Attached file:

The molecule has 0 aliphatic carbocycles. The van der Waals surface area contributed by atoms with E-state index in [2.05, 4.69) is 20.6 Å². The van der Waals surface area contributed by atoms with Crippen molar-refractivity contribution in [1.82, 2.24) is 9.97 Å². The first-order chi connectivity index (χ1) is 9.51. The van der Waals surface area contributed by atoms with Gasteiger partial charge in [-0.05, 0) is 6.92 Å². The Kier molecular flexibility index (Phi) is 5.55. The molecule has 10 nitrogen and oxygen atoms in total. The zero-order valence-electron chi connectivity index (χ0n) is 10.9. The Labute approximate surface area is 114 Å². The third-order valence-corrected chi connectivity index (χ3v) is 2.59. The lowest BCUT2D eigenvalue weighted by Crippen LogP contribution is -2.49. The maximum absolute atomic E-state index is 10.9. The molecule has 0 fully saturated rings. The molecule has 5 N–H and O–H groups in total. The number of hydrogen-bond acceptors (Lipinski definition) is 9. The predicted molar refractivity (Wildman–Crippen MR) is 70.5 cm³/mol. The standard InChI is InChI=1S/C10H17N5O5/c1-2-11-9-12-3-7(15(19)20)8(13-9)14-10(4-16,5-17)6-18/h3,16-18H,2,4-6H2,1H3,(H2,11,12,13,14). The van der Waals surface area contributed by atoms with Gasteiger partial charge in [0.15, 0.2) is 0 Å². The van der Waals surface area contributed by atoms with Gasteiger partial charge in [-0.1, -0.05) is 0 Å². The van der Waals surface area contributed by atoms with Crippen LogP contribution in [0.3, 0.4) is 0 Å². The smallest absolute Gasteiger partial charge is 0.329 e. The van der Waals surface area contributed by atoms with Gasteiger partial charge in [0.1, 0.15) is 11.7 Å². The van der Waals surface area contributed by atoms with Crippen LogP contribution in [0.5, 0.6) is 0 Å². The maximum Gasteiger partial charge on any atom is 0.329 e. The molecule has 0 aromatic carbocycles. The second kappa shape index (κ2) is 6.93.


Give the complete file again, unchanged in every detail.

The molecule has 0 aliphatic carbocycles. The van der Waals surface area contributed by atoms with E-state index in [2.05, 4.69) is 20.6 Å². The van der Waals surface area contributed by atoms with Crippen molar-refractivity contribution in [1.82, 2.24) is 9.97 Å². The first-order chi connectivity index (χ1) is 9.51. The van der Waals surface area contributed by atoms with Gasteiger partial charge in [-0.05, 0) is 6.92 Å². The Kier molecular flexibility index (Phi) is 5.55. The molecule has 10 nitrogen and oxygen atoms in total. The zero-order valence-electron chi connectivity index (χ0n) is 10.9. The Labute approximate surface area is 114 Å². The third-order valence-corrected chi connectivity index (χ3v) is 2.59. The lowest BCUT2D eigenvalue weighted by Crippen LogP contribution is -2.49. The maximum absolute atomic E-state index is 10.9. The molecule has 0 fully saturated rings. The molecule has 5 N–H and O–H groups in total. The number of hydrogen-bond acceptors (Lipinski definition) is 9. The predicted molar refractivity (Wildman–Crippen MR) is 70.5 cm³/mol. The standard InChI is InChI=1S/C10H17N5O5/c1-2-11-9-12-3-7(15(19)20)8(13-9)14-10(4-16,5-17)6-18/h3,16-18H,2,4-6H2,1H3,(H2,11,12,13,14). The van der Waals surface area contributed by atoms with Gasteiger partial charge in [0.15, 0.2) is 0 Å². The van der Waals surface area contributed by atoms with Gasteiger partial charge in [-0.1, -0.05) is 0 Å². The van der Waals surface area contributed by atoms with Crippen LogP contribution in [0.3, 0.4) is 0 Å². The smallest absolute Gasteiger partial charge is 0.329 e. The van der Waals surface area contributed by atoms with Gasteiger partial charge in [0.1, 0.15) is 11.7 Å². The van der Waals surface area contributed by atoms with Crippen LogP contribution in [0.5, 0.6) is 0 Å². The maximum Gasteiger partial charge on any atom is 0.329 e. The molecule has 0 aromatic carbocycles. The second kappa shape index (κ2) is 6.93.